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Salmon and Other Fish

Redband Trout in the Deschutes Basin

Redband trout are a unique type of rainbow trout found in desert streams of the Pacific Northwest. They are adapted for life in the desert and have a greater tolerance for higher water temperatures and lower dissolved oxygen levels than do most rainbow trout.

The redband trout in the Deschutes Basin are part of the Columbia River redband trout subspecies, a type of trout found in Oregon, Washington, Idaho and Montana. Columbia River redband trout are not currently listed as an endangered or threatened species by the U.S. Fish and Wildlife Service, but their range and abundance have declined in the Deschutes Basin as in all the states within their historic range. Streamflow barriers and irrigation withdrawals have eliminated them from some streams and isolated populations in others.

The fish spawn in rivers and streams during the spring (March, April, May) and emerge from gravel in June and July. The fish have a speckled olive to brownish coloring with dark red stripes down their sides. They are prized by sport fishers because they grow larger than most wild rainbow trout, sometimes exceeding 10 inches in length.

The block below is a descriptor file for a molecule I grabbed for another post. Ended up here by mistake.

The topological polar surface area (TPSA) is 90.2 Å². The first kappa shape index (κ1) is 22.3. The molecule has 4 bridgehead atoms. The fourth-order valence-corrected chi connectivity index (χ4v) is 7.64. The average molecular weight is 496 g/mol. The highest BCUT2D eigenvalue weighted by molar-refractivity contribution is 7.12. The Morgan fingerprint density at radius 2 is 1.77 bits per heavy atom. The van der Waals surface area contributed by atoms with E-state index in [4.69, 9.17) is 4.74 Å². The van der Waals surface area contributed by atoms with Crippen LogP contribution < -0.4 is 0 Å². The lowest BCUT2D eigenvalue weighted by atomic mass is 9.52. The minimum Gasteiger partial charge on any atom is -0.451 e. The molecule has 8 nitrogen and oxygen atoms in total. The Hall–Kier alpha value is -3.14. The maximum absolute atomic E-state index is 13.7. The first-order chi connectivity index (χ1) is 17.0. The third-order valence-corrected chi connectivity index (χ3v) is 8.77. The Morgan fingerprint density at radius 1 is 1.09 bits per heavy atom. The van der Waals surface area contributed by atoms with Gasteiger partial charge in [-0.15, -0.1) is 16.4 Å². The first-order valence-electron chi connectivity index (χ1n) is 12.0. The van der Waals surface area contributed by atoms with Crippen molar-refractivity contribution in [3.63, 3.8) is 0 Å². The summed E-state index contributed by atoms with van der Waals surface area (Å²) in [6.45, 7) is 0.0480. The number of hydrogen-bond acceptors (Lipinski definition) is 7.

Sources

USDA Forest Service Region 6 Fishing Resources -- short description and drawing of a redband trout.

Thurow, Russell F.; Rieman, Bruce E.; Lee, Danny C.; Howell, Philip J.; Perkinson, Raymon D. 2007. Distribution and status of redband trout in the interior Columbia river basin and portions of the Klamath river and great basins. Redband Trout: Resilience and Challenge in a Changing Landscape. Oregon Chapter, American Fisheries Society. 19 p.

Northwest Power and Conservation Council Deschutes Subbasin Plan, Appendix I - Fish Focal Species - Overview of history and issues surrounding key fish species in the basin including redband trout and steelhead.

Authored by Maria Wright, Faculty Research Assistant, Institute for Natural Resources and Caitlin Bell, Staff, Oregon Explorer

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